"(I) Man is the highest, the most absolute, and the most excellent of things created; (II) the ultimate end of man is beyond this life; (III) this life is but a preparation for eternity; (IV) there are three stages in the preparation for eternity: to know oneself (and with oneself all things), to rule oneself, and to direct oneself to God; (V) the seeds of these three (learning, virtue, religion 2) are naturally implanted in us; (VI) if a man is to be produced, it is necessary that he be formed by education."


Thus, from his religious conception of society, Comenius works out as his aim of education knowledge, morality,

1 1 In the original, Se et secum omnia, Nosse; Regere; et ad Deum Dirigere. Cf.

"Self-reverence, self-knowledge, self-control,
These three alone lead life to sovereign power.'

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I.e. eruditio, virtus seu mores honestas, religio seu pietas.

by the

and piety, and makes these ideals go hand in hand. It be controlled is to be noted, however, that his ideas about what con- higher. stitutes religion have advanced a long way beyond those of medieval times. He regards education not as a means of ridding oneself of all natural instincts, and of exalting the soul by degrading the body, but as a system for controlling the lower nature by the higher through a mental, moral, and religious training. Education should enable one to become pious through the establishment of moral habits, which are in turn to be formed and guided through adequate knowledge.

Universal Education and the Four School Periods

But as with Comenius education is to prepare us to live as human beings, rather than to fit us for station, rank, or occupation, he further holds:

"(VIII) The young must be educated in common, and for this schools are necessary; (IX) all the young of both sexes should be sent to school."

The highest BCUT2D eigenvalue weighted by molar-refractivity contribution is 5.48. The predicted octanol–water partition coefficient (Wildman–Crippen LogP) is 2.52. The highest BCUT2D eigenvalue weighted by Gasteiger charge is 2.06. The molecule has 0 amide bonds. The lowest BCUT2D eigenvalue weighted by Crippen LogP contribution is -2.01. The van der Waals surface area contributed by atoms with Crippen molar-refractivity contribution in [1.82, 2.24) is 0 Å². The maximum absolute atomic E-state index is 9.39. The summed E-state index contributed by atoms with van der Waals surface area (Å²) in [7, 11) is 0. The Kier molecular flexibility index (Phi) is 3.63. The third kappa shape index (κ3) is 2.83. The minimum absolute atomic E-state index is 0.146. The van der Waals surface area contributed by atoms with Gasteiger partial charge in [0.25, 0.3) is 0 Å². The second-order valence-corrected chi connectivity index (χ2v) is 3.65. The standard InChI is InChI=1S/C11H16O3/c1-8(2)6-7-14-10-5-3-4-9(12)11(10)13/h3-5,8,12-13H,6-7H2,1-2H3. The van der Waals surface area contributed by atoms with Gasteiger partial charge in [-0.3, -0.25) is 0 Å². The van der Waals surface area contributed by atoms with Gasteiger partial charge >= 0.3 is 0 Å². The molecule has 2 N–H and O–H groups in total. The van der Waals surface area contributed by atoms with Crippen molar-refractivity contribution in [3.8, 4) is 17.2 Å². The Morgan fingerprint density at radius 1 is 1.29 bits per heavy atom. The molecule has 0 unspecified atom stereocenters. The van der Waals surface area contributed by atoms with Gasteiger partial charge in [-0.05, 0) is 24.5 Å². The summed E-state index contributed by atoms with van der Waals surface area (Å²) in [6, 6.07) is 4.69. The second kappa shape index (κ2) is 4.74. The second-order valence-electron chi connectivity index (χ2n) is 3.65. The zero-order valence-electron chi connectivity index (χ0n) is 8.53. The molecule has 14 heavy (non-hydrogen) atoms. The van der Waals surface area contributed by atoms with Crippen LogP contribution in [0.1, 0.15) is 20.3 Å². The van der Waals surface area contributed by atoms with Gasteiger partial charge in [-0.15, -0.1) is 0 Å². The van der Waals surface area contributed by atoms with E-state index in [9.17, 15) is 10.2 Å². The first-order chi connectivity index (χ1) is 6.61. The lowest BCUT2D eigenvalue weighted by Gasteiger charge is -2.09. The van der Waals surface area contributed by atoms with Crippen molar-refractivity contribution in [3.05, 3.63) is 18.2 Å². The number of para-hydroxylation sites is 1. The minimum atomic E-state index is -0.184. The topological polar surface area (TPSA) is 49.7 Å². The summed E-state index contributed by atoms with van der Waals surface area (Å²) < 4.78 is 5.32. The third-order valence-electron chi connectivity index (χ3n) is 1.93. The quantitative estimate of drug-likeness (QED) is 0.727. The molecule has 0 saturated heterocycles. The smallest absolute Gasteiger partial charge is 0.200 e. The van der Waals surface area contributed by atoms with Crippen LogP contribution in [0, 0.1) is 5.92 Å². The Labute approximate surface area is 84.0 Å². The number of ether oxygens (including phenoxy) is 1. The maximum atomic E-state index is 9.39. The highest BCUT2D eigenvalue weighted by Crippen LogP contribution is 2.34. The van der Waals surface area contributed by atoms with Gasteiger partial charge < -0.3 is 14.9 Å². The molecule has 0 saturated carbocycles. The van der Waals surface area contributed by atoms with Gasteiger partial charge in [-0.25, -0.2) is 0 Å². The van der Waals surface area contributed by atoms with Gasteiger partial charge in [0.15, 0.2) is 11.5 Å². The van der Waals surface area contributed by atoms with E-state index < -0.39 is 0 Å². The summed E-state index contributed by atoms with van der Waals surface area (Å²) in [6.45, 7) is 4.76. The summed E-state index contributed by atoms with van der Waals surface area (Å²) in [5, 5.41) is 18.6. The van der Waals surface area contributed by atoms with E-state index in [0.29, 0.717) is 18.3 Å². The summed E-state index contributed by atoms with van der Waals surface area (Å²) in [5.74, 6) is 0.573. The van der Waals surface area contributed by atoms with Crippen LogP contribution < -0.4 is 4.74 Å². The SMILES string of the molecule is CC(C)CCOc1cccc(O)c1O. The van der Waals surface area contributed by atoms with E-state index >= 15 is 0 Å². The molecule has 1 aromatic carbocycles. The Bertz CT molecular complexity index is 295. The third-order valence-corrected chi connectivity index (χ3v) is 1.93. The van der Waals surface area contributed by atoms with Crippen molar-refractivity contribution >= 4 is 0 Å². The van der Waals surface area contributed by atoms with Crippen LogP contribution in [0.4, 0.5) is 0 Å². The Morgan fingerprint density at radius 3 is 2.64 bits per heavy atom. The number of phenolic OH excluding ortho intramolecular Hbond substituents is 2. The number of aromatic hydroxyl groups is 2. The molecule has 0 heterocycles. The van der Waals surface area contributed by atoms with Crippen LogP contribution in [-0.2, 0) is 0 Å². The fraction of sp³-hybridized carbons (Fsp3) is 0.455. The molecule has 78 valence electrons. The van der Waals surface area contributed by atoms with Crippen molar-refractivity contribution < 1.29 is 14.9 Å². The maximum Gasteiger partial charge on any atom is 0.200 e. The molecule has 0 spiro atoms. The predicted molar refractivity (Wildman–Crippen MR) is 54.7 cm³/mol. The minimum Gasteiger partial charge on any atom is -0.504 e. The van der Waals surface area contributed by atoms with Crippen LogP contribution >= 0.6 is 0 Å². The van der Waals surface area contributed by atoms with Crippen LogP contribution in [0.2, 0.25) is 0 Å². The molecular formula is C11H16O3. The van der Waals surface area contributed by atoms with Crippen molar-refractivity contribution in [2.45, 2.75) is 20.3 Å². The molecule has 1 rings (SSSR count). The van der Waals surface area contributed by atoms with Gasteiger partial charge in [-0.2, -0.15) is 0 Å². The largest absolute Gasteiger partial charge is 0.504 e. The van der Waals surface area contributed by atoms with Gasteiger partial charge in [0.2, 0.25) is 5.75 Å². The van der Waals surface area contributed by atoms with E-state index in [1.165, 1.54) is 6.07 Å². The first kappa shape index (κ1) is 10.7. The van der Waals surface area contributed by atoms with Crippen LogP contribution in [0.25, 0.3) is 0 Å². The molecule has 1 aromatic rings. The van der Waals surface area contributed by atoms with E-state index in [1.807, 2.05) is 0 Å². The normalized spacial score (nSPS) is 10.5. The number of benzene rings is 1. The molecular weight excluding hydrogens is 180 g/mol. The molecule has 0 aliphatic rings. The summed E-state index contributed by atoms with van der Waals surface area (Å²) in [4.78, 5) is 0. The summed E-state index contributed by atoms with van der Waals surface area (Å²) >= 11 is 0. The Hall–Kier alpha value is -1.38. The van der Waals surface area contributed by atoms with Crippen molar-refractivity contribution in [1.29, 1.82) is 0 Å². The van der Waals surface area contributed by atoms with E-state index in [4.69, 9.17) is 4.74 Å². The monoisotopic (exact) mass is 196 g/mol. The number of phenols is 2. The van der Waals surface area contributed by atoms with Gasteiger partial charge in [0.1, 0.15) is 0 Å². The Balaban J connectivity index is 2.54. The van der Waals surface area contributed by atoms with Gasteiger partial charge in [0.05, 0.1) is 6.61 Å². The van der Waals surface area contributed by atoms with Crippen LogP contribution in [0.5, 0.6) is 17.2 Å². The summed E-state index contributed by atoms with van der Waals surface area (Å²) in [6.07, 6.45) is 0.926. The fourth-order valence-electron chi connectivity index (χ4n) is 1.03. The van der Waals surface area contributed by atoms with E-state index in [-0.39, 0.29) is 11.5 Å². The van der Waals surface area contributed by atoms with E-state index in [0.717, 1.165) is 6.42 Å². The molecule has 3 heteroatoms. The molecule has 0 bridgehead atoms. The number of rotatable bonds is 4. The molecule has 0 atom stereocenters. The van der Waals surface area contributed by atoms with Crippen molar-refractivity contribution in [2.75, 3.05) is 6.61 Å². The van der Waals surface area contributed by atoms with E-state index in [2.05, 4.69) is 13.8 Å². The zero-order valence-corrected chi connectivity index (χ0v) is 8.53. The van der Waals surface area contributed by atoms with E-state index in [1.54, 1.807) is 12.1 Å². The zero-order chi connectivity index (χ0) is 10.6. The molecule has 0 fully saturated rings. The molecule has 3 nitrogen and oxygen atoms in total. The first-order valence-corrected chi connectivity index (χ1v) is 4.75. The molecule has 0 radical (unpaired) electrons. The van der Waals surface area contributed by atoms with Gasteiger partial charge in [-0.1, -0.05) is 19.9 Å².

Under these headings he shows that, while the parents are responsible for the education of their children, it has been necessary to set aside a special class of people for teachers and to create a special institution known as the school, and that there should be one system of schools for all alike, "boys and girls, both noble and ignoble, rich and poor, in all cities and towns, villages and hamlets."

There should

be one sys

tem of

schools for


The 'school

Later on, the Didactica more fully describes the or

of the moth

er's lap,' the ganization that Comenius believes would be most effec

'vernacular school,' the

'Latin school,' and the 'acad


tive. The system should consist of four periods of six years each, ranging from birth to manhood. The first period of instruction is that through infancy, which lasts up to the age of six, and the school is that of the 'mother's lap.' 2 Next comes childhood, which continues until the pupil is twelve, and for this is to be organized the 'vernacular,' or elementary, school. From that time up to eighteen comes the period of adolescence, with its 'Latin,' or secondary, school. Finally, during youth, from eighteen to twenty-four, the 'academy,' or university, together with travel, should be the means of education. As to the distribution and scope of these institutions, Comenius declares:

"A mother school should exist in every house, a vernacular school in every hamlet and village, a Latin school in every city, and a university in every kingdom or in every province. The mother school and the vernacular school embrace all the young of both sexes. The Latin school gives a more thorough education to those who aspire higher than the workshop; while the university trains up the teachers and learned men of the future, that our churches, schools, and states may never lack suitable leaders."

Hence only those of the greatest ability, 'the flower of mankind,' were to go to the university. "A public

1 Chaps. XXVII-XXXI.

2 This was known as Schola Materni Gremii in the Latin version.